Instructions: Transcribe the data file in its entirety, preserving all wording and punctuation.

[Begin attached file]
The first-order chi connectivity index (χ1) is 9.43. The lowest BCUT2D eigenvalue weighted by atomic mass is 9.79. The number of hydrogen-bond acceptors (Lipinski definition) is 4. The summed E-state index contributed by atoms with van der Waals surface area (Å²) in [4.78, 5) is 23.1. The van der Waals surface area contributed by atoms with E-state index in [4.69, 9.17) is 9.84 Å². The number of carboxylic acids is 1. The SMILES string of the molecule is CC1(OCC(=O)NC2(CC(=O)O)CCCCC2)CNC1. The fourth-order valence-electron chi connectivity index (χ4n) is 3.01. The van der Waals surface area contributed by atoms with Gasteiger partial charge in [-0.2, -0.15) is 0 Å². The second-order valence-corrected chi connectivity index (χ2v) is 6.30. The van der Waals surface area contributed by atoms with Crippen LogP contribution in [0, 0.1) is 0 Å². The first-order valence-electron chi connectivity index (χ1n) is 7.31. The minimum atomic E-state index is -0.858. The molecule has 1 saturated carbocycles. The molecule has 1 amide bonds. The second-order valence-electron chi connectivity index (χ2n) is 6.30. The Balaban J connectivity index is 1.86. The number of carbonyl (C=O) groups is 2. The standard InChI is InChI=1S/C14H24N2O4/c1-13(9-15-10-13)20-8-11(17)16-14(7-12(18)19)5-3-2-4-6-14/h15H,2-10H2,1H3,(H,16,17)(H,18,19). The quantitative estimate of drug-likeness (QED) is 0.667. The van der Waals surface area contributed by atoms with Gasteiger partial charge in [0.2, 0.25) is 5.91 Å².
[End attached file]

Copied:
The first-order chi connectivity index (χ1) is 9.43. The lowest BCUT2D eigenvalue weighted by atomic mass is 9.79. The number of hydrogen-bond acceptors (Lipinski definition) is 4. The summed E-state index contributed by atoms with van der Waals surface area (Å²) in [4.78, 5) is 23.1. The van der Waals surface area contributed by atoms with E-state index in [4.69, 9.17) is 9.84 Å². The number of carboxylic acids is 1. The SMILES string of the molecule is CC1(OCC(=O)NC2(CC(=O)O)CCCCC2)CNC1. The fourth-order valence-electron chi connectivity index (χ4n) is 3.01. The van der Waals surface area contributed by atoms with Gasteiger partial charge in [-0.2, -0.15) is 0 Å². The second-order valence-corrected chi connectivity index (χ2v) is 6.30. The van der Waals surface area contributed by atoms with Crippen LogP contribution in [0, 0.1) is 0 Å². The first-order valence-electron chi connectivity index (χ1n) is 7.31. The minimum atomic E-state index is -0.858. The molecule has 1 saturated carbocycles. The molecule has 1 amide bonds. The second-order valence-electron chi connectivity index (χ2n) is 6.30. The Balaban J connectivity index is 1.86. The number of carbonyl (C=O) groups is 2. The standard InChI is InChI=1S/C14H24N2O4/c1-13(9-15-10-13)20-8-11(17)16-14(7-12(18)19)5-3-2-4-6-14/h15H,2-10H2,1H3,(H,16,17)(H,18,19). The quantitative estimate of drug-likeness (QED) is 0.667. The van der Waals surface area contributed by atoms with Gasteiger partial charge in [0.2, 0.25) is 5.91 Å².